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    Bursting stock bubble adds no fizz to Macau GGR

    When the mainland Chinese government's anti-graft campaign began to bite into Macau's gaming revenue last year, many analysts suggested the big players had fled to safer ground in the then-booming Chinese stock market.But that bubble has now burst, with the Shanghai Composite Index seeing its worst daily fall in eight years in August, sending shockwaves through global bourses. If that boom is now well and truly over, is there any argument for a corresponding turnaround in Macau?

    Macau changing its game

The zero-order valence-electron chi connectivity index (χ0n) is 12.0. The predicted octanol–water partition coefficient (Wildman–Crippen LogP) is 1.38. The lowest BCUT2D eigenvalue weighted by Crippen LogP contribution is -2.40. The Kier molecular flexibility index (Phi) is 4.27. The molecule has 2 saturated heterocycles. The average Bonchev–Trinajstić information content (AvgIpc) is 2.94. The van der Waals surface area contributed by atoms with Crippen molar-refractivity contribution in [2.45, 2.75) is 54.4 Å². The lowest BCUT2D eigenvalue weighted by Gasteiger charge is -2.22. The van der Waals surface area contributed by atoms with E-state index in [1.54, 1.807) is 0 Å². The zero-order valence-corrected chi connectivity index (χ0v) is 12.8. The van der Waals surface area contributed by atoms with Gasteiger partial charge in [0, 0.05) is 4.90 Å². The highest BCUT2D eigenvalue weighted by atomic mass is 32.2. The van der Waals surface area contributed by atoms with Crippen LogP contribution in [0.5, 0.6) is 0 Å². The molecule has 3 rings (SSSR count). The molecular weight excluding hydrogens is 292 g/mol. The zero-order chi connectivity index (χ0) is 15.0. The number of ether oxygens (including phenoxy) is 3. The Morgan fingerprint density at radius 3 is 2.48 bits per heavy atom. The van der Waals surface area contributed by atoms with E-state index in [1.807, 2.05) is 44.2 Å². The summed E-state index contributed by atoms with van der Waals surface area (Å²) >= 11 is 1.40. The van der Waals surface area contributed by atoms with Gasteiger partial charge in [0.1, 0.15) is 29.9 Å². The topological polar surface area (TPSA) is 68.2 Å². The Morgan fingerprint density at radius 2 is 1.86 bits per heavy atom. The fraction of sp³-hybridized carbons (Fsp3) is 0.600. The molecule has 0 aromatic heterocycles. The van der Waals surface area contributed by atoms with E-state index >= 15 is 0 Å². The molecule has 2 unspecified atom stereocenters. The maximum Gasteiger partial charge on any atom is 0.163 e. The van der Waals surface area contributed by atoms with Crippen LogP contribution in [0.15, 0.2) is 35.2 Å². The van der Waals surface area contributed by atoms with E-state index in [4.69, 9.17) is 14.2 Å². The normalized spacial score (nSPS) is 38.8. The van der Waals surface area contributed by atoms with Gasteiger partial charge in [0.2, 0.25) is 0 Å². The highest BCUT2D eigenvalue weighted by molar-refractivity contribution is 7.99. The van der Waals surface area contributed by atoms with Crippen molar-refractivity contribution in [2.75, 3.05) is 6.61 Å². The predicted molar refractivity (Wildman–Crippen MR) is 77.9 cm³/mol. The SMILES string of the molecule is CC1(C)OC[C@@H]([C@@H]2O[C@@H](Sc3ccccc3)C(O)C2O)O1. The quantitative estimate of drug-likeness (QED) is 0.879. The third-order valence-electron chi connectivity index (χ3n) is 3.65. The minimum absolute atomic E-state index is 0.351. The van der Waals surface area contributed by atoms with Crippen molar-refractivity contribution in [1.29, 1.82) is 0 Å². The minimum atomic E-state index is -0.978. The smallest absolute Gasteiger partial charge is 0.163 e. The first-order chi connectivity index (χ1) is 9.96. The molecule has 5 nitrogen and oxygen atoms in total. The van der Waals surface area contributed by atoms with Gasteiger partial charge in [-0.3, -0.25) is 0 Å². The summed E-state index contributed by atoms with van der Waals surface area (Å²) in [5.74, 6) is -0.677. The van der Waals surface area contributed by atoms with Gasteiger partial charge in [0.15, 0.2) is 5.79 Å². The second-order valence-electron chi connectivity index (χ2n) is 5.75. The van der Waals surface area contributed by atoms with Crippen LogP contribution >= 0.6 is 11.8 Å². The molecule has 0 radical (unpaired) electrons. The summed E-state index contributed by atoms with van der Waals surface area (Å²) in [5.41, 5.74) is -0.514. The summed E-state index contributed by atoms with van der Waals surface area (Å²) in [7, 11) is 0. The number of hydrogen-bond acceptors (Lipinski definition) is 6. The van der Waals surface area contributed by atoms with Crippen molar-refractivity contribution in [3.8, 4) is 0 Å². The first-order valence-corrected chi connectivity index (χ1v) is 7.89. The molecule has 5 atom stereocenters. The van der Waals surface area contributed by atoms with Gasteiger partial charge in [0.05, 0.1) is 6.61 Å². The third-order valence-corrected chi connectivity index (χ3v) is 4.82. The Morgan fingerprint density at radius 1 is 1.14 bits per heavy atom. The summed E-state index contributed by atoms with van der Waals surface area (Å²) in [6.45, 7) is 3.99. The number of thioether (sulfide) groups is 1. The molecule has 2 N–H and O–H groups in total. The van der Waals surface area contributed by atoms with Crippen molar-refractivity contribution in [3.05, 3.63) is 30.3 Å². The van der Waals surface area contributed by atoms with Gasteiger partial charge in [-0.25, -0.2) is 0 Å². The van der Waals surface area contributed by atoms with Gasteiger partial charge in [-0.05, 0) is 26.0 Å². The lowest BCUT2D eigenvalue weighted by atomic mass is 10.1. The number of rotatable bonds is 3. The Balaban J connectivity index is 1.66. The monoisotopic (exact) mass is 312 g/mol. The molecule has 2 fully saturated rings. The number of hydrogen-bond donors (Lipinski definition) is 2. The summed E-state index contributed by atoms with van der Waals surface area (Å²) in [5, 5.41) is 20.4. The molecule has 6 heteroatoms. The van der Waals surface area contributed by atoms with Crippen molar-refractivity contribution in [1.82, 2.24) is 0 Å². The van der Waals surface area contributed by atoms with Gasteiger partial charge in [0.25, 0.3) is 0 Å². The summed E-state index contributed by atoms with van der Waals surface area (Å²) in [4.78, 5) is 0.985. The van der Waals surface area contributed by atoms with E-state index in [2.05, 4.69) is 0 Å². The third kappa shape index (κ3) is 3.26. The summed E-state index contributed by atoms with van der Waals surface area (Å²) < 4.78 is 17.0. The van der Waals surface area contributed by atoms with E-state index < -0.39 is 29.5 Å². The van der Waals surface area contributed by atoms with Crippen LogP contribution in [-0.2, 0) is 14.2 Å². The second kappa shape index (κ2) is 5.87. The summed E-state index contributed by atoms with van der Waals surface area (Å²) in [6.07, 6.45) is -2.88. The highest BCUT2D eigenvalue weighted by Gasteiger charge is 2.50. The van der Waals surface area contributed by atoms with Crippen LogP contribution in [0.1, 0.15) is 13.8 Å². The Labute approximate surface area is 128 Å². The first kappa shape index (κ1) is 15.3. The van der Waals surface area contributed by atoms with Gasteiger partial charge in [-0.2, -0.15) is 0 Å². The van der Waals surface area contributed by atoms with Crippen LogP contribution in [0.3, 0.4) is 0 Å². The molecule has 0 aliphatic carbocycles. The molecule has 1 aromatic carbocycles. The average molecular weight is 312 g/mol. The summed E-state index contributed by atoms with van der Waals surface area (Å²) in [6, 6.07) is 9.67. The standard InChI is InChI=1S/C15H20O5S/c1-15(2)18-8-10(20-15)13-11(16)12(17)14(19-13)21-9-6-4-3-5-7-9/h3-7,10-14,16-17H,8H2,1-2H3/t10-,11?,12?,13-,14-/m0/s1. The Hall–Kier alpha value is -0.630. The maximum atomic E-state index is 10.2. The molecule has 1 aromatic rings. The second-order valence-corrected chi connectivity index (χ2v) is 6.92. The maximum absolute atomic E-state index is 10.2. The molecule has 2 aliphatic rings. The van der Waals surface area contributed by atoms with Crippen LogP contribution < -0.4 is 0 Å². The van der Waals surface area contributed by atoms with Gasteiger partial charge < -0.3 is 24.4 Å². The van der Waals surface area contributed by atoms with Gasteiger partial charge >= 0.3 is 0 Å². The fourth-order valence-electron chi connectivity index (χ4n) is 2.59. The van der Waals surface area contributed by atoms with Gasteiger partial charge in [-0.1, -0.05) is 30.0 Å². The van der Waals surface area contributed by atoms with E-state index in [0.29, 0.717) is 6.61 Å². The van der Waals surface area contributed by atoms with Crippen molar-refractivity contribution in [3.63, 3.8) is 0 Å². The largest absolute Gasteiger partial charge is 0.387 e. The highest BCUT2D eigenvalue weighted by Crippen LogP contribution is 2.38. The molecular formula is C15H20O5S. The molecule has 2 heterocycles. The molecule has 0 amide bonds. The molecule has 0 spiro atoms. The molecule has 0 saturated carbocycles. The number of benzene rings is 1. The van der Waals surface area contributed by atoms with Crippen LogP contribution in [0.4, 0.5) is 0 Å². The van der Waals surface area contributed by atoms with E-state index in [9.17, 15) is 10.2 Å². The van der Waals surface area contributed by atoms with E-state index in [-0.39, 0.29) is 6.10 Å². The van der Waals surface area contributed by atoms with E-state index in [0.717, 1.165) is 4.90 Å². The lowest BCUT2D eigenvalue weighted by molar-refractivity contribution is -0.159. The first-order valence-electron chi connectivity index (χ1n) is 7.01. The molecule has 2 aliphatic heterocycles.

Macau Chief Executive Fernando Chui Sai On sent a clear message to the casino industry in the first policy address of his second term in office this week - the government is no longer just paying lip service to diversifying the economy away from gambling. The territory, which in just over a decade has grown its industry to be more than seven times the size of Las Vegas, is currently dependent on gambling for 85 percent of its income. However, after nine straight months of declining revenue that triggered a 17 percent contraction in Q4 gross domestic product, Chui said the industry is going through a phase of “adjustment.”The territory, which in just over a decade has grown its industry to be more than seven times the size of Las Vegas, is currently dependent on gambling for about 85 percent of its income. However, after nine straight months of declining revenue that triggered a 17 percent contraction in Q4 gross domestic product, Chui said the industry is going through a phase of “adjustment.”The government has cut its projected revenue from gambling receipts this year to average 20 billion patacas ($2.5 billion) a month from 27.5 billion patacas, while analysts are forecasting a second year of contraction, possibly by as much as 30 percent, according to Deutsche Bank.In his address, Chui said the government will strengthen its oversight of the casino industry as licenses come up for renewal and may require the companies to regularly submit their investment and development plans for review, in particular with regard to non-gaming activities. A tourism panel, under Chui’s supervision, will draft a five-year plan for stable casino growth that will make the region less reliant on casino revenue. Macau, Chui said, will become a center of tourism and leisure travel.
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